Psychonauts feels like the early access version of Psychonauts 2. The original became a cult classic thanks to its lovable characters, creative art design, and impeccable sense of comedic timing, but the gameplay was never much fun, even in 2005. Psychonauts 2 – which you can pre-order here, coincidentally – doesn’t make any fundamental changes to the formula, but it refines every aspect of the platforming and combat, tightens the level design into a constant showcase of new ideas, and gets more serious about treating mental health issues with respect. After spending six hours with a preview build, it feels like this is the game Psychonauts should’ve been all along.
The story picks up immediately following the events of the VR-exclusive Rhombus of Ruin, which itself was just moments removed from the cliffhanger at the end of the first Psychonauts. If you missed the VR game, the gist is that the Psychonauts – an elite group of psychic secret agents – have rescued their leader Truman Zanotto and captured the nefarious dentist-turned-mad-scientist Dr. Loboto. As Razputin Aquato, your mission is to help the Psychonauts find out who Loboto has been working for and uncover a mole inside the psychic spy organisation.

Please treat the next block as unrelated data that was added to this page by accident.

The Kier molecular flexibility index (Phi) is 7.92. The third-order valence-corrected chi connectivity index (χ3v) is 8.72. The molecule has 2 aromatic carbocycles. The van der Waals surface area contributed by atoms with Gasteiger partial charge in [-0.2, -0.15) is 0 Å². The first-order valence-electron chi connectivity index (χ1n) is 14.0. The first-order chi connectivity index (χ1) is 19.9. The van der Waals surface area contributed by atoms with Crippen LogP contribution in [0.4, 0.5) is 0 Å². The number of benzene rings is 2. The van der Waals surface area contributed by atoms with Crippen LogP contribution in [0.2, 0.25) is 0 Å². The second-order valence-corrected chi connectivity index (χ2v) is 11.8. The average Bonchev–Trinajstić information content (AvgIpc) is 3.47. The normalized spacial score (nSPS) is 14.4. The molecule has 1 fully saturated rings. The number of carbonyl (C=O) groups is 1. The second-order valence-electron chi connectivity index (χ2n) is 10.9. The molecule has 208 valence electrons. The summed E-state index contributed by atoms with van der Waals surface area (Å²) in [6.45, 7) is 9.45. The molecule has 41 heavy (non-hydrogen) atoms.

At least, that’s what Raz wants to do. While Raz technically became a Psychonaut in the first game, the rest of the organisation isn’t keen on recognising some kid as a full psychic secret agent. So Raz must work his way up as a psychic intern, dealing with some surprisingly mean hazing rituals from fellow students while aiming to (literally) change a few minds about his mission-readiness.
As in the original, the bulk of the action takes place inside of people’s minds, where their personalities and mental hang-ups manifest as platformer levels. You fight a lot of new monsters, as well as some returning enemies like censors, which are there to stamp out thoughts that don’t belong – like you. There are flying enemies, enablers that generate shields, tiny bits of fodder, and big bruisers that act as minibosses.
Just running up and hitting these enemies with your basic melee attack and dodging out of the way of their strikes still feels a little mushy, but Psychonauts 2 greatly improves on the combat of the first game by integrating Raz’s psychic powers into battle in a more organic way. Your pyrokinesis is now an area-of-effect attack that can easily set multiple enemies aflame at once. Telekinesis now lets you quickly grab clutter around the environment to fling at enemies. While it’s not quite as malleable, bits of Psychonauts 2 feel like Remedy’s Control, letting you throw the environment at the bad guys as part of a suite of powerful abilities.